Dechaine, from the loss side, and Fracasso-Verner split NE 9-Ball Players' Championships
Mar. 20, 2018
Mar. 20, 2018
(l to r): Anthony Petruzelli, Mike Dechaine & Lukas Fracasso-Verner
In the end, it was a battle of generations. Though Mike Dechaine hasn’t got enough years on his resume to be considered a member of any ‘older’ generation (in the vein of Earl Strickland, Nick Varner, or Shannon Daulton, as examples), he has certainly earned the title of veteran player. At 16, Lukas Fracasso-Verner is still young enough to be considered a ‘Junior,’ although he’s been competing against fellow juniors, veterans and the Pros for over three years now.
The two met in the finals of the $2,000-added New England 9-Ball Series Players’ Championships. Held on the weekend of March 17-18, the event drew 56 entrants to Yale Billiards in Wallingford, CT. To the surprise of many, although not, apparently, to Dechaine himself, Mike lost his opening match to Lance Lisciotti. This launched a 10-match, loss-side winning streak for Dechaine that allowed him to challenge Fracasso-Verner in the finals. Dechaine took the opening set of the true double elimination final, before he (with a three-hour drive ahead of him) and Fracasso-Verner (more or less in his own backyard), both at that stage with a single loss, opted out of a final match and split the top two prizes.
Dechaine’s opening round loss was a 5-6 victory for Lisciotti (as a Pro player, Dechaine was racing to 10). Asked if the loss came as a bit of surprise to him, Dechaine said that it hadn’t.
“No,” he said. “Lisciotti is capable of playing well, and he played well.”
Later in the tournament, Dechaine had the opportunity for a re-match, and the results were quite different. It should also be noted that in Dechaine’s 10-match, loss-side run, he won just over 89% of the games he played, with an aggregate score of 110-13.
As Dechaine began work on the loss side, Fracasso-Verner (an A player) and Anthony Petruzelli (C+) were advancing through their respective upper- and lower-bracket fields for a meetup in the hot seat match. Verner won four to meet Ryan Urso (a B Player) in one winners’ side semifinal, while Petruzelli won his four to face fellow C+ player, Jimmy Gonzalez in the other one. Fracasso-Verner and Petruzelli gave up only two racks between them (one each, to Urso and Gonzalez) to move into the hot seat match. Fracasso-Verner was even stingier in the winners’ side final, giving up none at all to sit in the hot seat.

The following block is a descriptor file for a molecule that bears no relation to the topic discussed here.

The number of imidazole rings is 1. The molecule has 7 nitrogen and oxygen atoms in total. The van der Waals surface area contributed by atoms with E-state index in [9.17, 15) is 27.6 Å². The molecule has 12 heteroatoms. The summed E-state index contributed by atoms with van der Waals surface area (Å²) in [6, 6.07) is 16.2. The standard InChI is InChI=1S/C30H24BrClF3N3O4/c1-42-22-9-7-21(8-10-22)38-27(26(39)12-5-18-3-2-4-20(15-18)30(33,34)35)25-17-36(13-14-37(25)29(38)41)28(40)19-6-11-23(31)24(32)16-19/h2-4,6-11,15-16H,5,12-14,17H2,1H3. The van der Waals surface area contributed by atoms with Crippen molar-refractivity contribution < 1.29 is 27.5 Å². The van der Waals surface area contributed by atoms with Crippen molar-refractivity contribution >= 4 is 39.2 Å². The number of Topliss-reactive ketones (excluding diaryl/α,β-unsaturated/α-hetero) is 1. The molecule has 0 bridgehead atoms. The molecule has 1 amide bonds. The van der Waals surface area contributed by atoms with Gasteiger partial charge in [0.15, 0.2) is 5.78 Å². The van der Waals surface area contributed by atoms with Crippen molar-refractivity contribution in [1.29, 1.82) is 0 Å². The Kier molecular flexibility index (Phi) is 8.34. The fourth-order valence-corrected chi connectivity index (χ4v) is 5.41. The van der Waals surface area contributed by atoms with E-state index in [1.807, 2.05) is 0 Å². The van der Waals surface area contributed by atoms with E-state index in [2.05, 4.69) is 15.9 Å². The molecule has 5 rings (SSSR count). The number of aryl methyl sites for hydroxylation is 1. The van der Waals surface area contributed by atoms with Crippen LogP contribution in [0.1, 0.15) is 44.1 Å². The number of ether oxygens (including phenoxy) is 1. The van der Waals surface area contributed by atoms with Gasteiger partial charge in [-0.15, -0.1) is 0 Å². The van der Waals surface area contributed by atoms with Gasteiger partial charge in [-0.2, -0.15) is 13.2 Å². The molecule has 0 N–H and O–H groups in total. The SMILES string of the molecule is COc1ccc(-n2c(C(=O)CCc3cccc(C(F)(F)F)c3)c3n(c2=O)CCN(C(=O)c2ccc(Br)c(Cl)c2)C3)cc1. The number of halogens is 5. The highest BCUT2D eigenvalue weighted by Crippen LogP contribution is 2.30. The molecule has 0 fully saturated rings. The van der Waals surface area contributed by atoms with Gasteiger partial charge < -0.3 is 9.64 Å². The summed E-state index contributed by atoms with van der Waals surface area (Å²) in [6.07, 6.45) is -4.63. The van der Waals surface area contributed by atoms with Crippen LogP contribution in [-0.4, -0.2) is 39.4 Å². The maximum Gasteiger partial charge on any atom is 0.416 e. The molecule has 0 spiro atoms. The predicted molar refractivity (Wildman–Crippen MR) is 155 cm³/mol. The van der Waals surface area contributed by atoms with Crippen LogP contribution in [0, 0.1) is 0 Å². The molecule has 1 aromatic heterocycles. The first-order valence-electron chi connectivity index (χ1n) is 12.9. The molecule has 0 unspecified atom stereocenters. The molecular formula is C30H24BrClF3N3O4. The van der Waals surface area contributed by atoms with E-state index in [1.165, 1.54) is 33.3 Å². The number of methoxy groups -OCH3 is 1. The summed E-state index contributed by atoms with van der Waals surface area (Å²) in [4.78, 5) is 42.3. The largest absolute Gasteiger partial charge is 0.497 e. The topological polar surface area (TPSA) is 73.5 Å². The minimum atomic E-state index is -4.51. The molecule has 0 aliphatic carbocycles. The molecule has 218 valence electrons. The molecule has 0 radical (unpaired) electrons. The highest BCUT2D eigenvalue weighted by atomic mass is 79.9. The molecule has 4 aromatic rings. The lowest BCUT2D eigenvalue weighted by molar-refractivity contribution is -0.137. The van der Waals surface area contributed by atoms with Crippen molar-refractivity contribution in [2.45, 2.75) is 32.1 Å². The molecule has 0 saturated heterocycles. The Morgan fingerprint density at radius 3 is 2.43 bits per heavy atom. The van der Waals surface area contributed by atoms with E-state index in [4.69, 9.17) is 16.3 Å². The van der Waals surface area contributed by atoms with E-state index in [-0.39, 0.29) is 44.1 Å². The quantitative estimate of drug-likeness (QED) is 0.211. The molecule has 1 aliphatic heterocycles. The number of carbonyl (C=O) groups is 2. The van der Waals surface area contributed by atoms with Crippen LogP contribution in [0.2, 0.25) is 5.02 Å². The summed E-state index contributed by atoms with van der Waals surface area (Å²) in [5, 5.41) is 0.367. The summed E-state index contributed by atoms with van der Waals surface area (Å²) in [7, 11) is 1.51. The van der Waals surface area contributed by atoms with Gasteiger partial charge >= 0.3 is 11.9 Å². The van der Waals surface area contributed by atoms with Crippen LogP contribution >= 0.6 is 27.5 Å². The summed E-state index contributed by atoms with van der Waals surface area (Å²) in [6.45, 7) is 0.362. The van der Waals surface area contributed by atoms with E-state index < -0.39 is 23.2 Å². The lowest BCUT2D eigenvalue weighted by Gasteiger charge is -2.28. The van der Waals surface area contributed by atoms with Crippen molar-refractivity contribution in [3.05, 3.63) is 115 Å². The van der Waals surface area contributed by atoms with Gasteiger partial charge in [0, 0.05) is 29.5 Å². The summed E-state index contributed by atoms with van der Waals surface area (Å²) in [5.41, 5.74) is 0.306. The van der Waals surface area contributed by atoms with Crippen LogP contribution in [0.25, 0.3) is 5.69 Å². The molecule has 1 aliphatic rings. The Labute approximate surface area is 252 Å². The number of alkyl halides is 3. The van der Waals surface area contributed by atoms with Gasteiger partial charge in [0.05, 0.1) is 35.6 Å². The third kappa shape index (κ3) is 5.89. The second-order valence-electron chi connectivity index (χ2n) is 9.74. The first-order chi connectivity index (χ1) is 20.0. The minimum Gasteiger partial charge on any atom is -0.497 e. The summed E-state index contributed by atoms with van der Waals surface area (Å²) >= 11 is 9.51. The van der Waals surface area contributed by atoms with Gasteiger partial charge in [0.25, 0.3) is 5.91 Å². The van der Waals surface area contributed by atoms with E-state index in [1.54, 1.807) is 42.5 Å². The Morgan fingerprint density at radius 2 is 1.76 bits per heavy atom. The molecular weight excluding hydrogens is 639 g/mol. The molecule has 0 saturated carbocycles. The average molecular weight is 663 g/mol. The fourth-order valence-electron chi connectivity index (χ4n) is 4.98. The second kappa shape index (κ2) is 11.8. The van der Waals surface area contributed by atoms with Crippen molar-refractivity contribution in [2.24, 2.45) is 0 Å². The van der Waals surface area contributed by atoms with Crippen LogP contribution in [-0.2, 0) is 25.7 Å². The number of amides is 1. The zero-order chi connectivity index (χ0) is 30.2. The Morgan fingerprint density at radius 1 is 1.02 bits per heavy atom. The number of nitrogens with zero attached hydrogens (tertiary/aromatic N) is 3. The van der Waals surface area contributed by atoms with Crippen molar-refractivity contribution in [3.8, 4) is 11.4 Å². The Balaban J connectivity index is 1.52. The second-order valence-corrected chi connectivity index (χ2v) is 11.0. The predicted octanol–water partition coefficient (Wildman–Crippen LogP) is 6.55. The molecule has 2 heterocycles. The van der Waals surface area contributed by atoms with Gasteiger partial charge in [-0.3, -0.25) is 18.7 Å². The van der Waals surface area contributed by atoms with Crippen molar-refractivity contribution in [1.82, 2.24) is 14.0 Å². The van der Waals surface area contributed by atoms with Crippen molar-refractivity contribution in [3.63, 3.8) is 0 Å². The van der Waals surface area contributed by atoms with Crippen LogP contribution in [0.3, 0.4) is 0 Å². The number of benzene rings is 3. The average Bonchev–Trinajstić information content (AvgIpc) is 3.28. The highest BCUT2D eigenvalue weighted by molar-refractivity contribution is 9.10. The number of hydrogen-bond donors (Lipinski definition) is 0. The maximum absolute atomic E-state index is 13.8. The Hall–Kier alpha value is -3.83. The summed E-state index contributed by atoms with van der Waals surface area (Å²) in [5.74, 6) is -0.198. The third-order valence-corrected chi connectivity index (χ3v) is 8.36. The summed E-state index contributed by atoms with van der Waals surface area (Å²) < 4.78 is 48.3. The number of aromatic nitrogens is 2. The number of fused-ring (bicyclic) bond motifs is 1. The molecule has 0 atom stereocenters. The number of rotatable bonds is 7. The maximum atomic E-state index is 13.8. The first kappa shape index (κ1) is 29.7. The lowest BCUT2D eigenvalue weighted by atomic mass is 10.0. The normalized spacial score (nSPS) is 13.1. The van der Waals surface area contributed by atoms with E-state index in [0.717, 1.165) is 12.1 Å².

Meanwhile, back at the (loss-side) ranch, Dechaine was mowin’ ‘em down, one by one. Opening loss-side wins of 10-1, 11-1, and 11-3 brought him into the money rounds, where he defeated Bobby Hilton by shutting him out and then, in his re-match against Lisciotti, sent him home 10-2. This set him up to face Urso, coming over from the winners’ side semifinal. Gonzalez’ first opponent on the loss side was Jack Cooper, who’d shut out Ralph Caton in the first money round, and then survived a double hill fight against Darryl Helm (5-5; Helm, as a C+, racing to 6) to reach Gonzalez.
Dechaine and Cooper handed Urso and Gonzalez their second straight loss. With Urso racing to 4, Dechaine eliminated him 11-1. Cooper gave up only one to Gonzalez in a 5-1 victory (Gonzalez racing to 6). Dechaine took the quarterfinal match 13-1 over Cooper, and completed his loss-side run with a 12-2 victory over Petruzelli in the semifinals.
The final match actually dropped Dechaine’s winning-game percentage down a notch, from its 89.4% after the semifinals to 88% at the end of the first double-elimination set. Dechaine won it 10-2, and then, in consultation with Fracasso-Verner, opted out of trying to make it two in a row.
Tour director Marc Dionne thanked the ownership and staff at Yale Billiards, as well as sponsors Ozone Billiards, Molinari, Bert Kinister, AZBilliards, Inside English, Professor Q-Ball’s National and 3-Cushion News, Delta 13 Racks, MJS Construction, Bob Campbell, Championship Cloth, and OTLVISE Billiard Mechanics of America. The next stop on the New England 9-Ball Series (#20), scheduled for the weekend of March 24-25, will be a $500-added, 8-Ball event, to be hosted by Legends Billiards, in Auburn, ME.